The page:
One of the toughest aspects of roping at all levels is dealing with the roller-coaster ride of highs and lows that go with the territory when you team rope. I’ve roped competitively for so long that I’ve learned some survival strategies and skills that work for me, and hopefully can also help others. One of the most valuable things I’ve learned to do is play out all possible scenarios in my head before a competition. Doing that helps me handle whatever outcome plays out—good or bad.

When you’re competing, beating yourself up does not help your cause. It’s all about confidence, and that’s the thing about getting on a roll—it’s easy to do well when things are going your way. You’re riding that wave and that high, and those feelings compound in a positive way. But things don’t go anyone’s way all the time. So you don’t want to bottom out every time you lose, either.

Enjoying & Appreciating the Roping Ride with Clay O'Brien Cooper

In roping and in life, I started playing out scenarios of success and also failure in my mind ahead of time. In the early years of my career, I felt like I should only allow myself to stay in a positive mindset, and therefore shouldn’t even consider failure or not reaching my goals. What I’ve figured out over time is that playing it out different ways beforehand allows me to stay on a more even keel. And that’s a happier, healthier way to live—win or lose.

Clay O'Brien Cooper: Don't Overthink Things 

Thinking through all possible outcomes helps me be prepared for the inevitable defeat we all face in life. By recognizing that failure is possible up front, I find I don’t have to go through a rebuilding process to get my confidence back after a loss. And that helps me get back to winning faster.

Rodeo and competitive team roping have too many elements and moving parts that are out of our control to be bummed every time we lose. You can be as prepared as you can possibly be, and something can happen with the draw, your horse, your partner or whatever else that keeps you from winning. For that reason, I think being prepared to win or lose is equally important.

Playing through all scenarios before competing did not lessen my desire to come out on top and succeed. But it did help me cope with the losses, because I’d already been through that scenario. It was no longer devastating to lose, and that took me off of the roping roller coaster.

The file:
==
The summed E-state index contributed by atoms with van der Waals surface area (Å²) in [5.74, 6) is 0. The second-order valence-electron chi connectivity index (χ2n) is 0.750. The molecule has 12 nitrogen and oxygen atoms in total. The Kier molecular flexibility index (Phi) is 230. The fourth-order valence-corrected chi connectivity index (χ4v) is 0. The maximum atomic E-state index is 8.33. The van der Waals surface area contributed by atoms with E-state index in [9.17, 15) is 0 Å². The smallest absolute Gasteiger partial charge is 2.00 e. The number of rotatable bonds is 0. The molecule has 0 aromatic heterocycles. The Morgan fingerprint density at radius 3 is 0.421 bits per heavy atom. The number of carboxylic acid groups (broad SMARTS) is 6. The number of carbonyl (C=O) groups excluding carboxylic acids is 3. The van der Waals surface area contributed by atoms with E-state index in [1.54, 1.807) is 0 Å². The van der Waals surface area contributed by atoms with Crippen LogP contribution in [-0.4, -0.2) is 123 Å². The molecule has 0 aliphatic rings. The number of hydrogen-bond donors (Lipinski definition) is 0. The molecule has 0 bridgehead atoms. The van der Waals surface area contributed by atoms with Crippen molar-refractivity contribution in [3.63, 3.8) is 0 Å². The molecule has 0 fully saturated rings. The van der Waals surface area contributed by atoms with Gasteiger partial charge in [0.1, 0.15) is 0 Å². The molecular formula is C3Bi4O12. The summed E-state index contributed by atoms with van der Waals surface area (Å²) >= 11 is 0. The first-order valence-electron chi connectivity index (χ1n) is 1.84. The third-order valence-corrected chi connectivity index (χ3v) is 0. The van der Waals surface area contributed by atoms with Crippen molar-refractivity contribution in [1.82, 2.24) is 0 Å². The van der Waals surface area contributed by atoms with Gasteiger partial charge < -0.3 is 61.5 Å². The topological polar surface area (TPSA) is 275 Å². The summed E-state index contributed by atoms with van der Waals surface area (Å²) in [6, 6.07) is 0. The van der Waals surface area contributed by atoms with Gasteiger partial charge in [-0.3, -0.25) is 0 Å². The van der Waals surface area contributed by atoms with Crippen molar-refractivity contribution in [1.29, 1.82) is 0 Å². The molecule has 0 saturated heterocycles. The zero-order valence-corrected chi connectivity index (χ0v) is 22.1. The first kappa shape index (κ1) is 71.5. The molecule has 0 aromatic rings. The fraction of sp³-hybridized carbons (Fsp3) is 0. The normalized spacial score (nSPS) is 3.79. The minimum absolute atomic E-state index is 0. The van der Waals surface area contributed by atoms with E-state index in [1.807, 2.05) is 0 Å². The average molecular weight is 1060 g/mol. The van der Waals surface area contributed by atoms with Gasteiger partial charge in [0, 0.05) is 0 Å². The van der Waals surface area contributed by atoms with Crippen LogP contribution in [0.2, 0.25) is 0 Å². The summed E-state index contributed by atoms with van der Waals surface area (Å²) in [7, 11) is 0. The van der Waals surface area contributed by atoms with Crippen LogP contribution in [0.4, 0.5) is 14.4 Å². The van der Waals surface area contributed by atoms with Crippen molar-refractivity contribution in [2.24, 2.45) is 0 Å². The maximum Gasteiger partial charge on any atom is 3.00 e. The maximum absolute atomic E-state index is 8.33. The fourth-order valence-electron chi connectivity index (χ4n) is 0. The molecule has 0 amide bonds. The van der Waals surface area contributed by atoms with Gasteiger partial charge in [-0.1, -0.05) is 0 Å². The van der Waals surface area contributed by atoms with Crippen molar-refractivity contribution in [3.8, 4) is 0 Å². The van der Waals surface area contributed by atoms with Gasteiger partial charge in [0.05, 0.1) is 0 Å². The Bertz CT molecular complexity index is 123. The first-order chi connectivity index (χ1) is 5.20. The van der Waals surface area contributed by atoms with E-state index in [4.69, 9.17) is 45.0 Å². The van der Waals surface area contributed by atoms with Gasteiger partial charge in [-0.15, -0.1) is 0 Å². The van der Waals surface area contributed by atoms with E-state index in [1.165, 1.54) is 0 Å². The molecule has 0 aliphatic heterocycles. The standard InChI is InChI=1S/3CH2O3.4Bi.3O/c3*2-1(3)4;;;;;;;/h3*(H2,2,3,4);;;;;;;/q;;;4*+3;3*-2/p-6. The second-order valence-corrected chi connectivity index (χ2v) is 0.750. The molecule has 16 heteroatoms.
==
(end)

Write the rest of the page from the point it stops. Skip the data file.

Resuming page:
I’m now using this method in life, too, and thinking through scenarios and situations—including what if everything goes wrong. Looking at every angle helps with perspective. What you figure out fast by thinking that way is that if things don’t go the way you want them to, you can always pick up, regroup, make a new plan and move forward.

You don’t want all your hopes and dreams riding on just one outcome, because the happy ending you’re looking for isn’t always going to happen. Losing at a roping or a rodeo should not be a devastating emotional experience for anyone. I like to learn from failure, evaluate, analyze and move on.

Highly successful people have failed more than most. The difference between them and other people is that they refuse to quit. Their perspective allows them to pick themselves back up, press on and go again until they succeed.

As a competitor, you have to try and find that sweet spot where you’re in a good place mentally and emotionally. That frees you up to be able to perform at your best.

Drawing Mental Strength from Success with Jake Barnes 

I went through this process at one of the last big events I won, which was the last George Strait Roping they had, in 2017. I’d been struggling with my confidence that winter, and knew I needed to work harder to get out of my slump. So I did, and with that extra work things got to clicking better before that roping.

That roping format was a real grind, and there was so much riding on it because of the huge payoff. Naturally, that scenario comes with pressure. But I countered those thoughts and feelings with this process, which freed me up from that pressure and resulted in a great win with a great friend (Aaron Tsinigine), which will always be remembered. 

Learn more with Clay O'Brien Cooper at Roping.com. Sign up for an all-access membership here. 

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